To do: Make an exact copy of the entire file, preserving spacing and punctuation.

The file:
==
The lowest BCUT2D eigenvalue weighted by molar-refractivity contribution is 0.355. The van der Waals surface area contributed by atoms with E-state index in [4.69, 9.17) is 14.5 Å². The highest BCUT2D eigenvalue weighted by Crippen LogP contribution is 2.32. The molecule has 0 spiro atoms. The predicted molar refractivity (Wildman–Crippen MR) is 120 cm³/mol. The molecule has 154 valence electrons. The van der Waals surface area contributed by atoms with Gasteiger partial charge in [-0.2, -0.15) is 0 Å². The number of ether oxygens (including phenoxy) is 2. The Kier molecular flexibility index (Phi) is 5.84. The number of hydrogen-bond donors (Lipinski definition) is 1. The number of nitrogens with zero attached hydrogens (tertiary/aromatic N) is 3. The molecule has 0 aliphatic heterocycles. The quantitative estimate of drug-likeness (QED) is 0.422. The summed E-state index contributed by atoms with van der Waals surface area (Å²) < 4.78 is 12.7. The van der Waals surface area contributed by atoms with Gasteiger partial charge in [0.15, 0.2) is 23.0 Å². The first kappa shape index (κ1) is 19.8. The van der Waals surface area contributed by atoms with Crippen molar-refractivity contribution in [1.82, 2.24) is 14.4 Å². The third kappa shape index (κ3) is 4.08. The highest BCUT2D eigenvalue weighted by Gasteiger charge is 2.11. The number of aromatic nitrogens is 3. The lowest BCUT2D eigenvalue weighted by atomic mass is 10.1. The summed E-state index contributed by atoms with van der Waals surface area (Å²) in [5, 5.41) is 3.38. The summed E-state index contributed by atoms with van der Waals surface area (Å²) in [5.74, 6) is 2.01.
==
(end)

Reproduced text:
The lowest BCUT2D eigenvalue weighted by molar-refractivity contribution is 0.355. The van der Waals surface area contributed by atoms with E-state index in [4.69, 9.17) is 14.5 Å². The highest BCUT2D eigenvalue weighted by Crippen LogP contribution is 2.32. The molecule has 0 spiro atoms. The predicted molar refractivity (Wildman–Crippen MR) is 120 cm³/mol. The molecule has 154 valence electrons. The van der Waals surface area contributed by atoms with Gasteiger partial charge in [-0.2, -0.15) is 0 Å². The number of ether oxygens (including phenoxy) is 2. The Kier molecular flexibility index (Phi) is 5.84. The number of hydrogen-bond donors (Lipinski definition) is 1. The number of nitrogens with zero attached hydrogens (tertiary/aromatic N) is 3. The molecule has 0 aliphatic heterocycles. The quantitative estimate of drug-likeness (QED) is 0.422. The summed E-state index contributed by atoms with van der Waals surface area (Å²) < 4.78 is 12.7. The van der Waals surface area contributed by atoms with Gasteiger partial charge in [0.15, 0.2) is 23.0 Å². The first kappa shape index (κ1) is 19.8. The van der Waals surface area contributed by atoms with Crippen molar-refractivity contribution in [1.82, 2.24) is 14.4 Å². The third kappa shape index (κ3) is 4.08. The highest BCUT2D eigenvalue weighted by Gasteiger charge is 2.11. The number of aromatic nitrogens is 3. The lowest BCUT2D eigenvalue weighted by atomic mass is 10.1. The summed E-state index contributed by atoms with van der Waals surface area (Å²) in [5, 5.41) is 3.38. The summed E-state index contributed by atoms with van der Waals surface area (Å²) in [5.74, 6) is 2.01.